Toronto schools to provide free menstrual products to students
Canada’s largest school board, the Toronto District School Board recently decided to provide free menstrual products in elementary and secondary schools.
These products will be provided at no cost to the students, and also at no cost to the city, as the school board is teaming up with the charity Physical and Health Education Canada. The first province to provide this service was British Columbia, earlier this year, but the move to make these products free is spreading. The Toronto school district joins others in Ontario who have already adopted this measure, including the Waterloo Region District School Board and Thames Valley District School Board in London.
The motion to provide the products was carried 21-0.
Gill stated: “I view access to menstrual products as a basic right … These products belong in the same category as toilet paper, soap and water in washrooms. It is important for other school boards, not only in Ontario, but across Canada, to implement similar initiatives.”
Toronto’s new program should be up and running this fall, though the details are still being sorted out. While the products will be provided, it has not been determined in what washrooms they will be placed. Given the recent difficulties, perhaps they should be located in all the washrooms, so that whoever has need can get access no matter which washroom they attend.
In the U.K., there has been pressure from women’s groups to remove the tax from menstrual products, since they are actually a necessity and not a voluntary item. Prisoners in the US have to pay for their menstrual products, which turns this essential item into a jailhouse currency. Across the developed and developing worlds, women and girls are stigmatized for this natural phenomenon, access to products and basic human dignity is denied.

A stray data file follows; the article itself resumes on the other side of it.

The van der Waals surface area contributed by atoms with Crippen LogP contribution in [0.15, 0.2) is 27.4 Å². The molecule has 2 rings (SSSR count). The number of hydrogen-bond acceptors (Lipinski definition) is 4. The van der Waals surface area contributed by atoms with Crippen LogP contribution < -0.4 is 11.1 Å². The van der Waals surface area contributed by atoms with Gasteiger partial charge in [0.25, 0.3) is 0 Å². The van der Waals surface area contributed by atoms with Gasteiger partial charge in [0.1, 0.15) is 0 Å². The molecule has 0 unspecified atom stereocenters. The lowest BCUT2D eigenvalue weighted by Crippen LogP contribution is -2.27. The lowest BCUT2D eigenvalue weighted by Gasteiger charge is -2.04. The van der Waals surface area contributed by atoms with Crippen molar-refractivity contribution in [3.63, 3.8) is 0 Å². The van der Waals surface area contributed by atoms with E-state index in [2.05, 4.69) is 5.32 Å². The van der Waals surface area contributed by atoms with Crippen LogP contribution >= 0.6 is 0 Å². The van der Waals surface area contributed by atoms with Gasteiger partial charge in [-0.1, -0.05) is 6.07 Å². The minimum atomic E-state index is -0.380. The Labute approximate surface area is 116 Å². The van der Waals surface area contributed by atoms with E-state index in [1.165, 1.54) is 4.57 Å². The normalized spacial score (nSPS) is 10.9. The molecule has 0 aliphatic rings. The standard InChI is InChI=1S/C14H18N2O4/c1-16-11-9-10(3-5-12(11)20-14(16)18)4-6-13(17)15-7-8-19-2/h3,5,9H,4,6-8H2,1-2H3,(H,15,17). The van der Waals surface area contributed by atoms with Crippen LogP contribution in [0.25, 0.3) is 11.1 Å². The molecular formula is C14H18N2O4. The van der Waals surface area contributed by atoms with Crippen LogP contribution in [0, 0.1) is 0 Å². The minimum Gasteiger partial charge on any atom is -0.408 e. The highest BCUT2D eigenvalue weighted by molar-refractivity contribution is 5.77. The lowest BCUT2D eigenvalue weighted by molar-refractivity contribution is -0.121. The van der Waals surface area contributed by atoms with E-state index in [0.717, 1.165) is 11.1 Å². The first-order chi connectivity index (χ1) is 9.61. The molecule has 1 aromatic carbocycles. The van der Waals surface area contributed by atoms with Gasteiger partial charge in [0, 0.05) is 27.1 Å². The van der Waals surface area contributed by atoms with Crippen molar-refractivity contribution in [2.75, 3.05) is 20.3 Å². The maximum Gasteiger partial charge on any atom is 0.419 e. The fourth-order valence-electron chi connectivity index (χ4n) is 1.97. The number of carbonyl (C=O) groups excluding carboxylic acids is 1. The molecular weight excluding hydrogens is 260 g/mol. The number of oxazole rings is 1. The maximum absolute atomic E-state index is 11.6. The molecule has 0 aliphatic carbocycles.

It is not uncommon for girls to miss classes or school altogether for lack of access to sanitary products. This measure by the Toronto District School Board should make both access and awareness an ordinary thing.
Meteorologists say Toronto and Southern Ontario will soon see the coldest weather it’s seen so far this year. Temperatures will drop and there will be a good deal of snow to top it off.
An extreme cold weather alert was issued by Toronto’s Medical Officer, Dr. Eileen de Villa.
Environment Canada issues these alerts when the temperature is forecast to be -15 C or lower. They are also issued if wind chill is predicted to make the air feel colder than -20 C.
The temperatures will be felt throughout the GTA.
Environment Canada says that on Thursday night there will be a low of -12 C in Toronto and the wind chill will make it feel like -19 C, accompanied by flurries.
The cold temperatures will carry on into Friday. The Weather Network said it will be “the coldest air we’ve seen so far in 2020.”
It is estimated that Toronto will see the most snow it’s seen all season with 20 cm expected through Saturday and Sunday.
De Villa’s alert from Thursday morning says, “Exposure to cold weather can be harmful to your health.”
“Those most at risk of cold-related illness are people experiencing homelessness or those under-housed, those who work outdoors, people with a pre-existing heart condition or respiratory illness, elderly people, infants and young children.”
Toronto Public Health is asking people to stay dry, wear layers and try to stay indoors if possible.
It is also advised that people keep tabs on friends, neighbours and family who may be more vulnerable to the dropping temperatures.
Chair girl, the infamous stool tossing super villain of Toronto (though not as infamous as another alleged stool tosser) has had her sentencing delayed until February 7.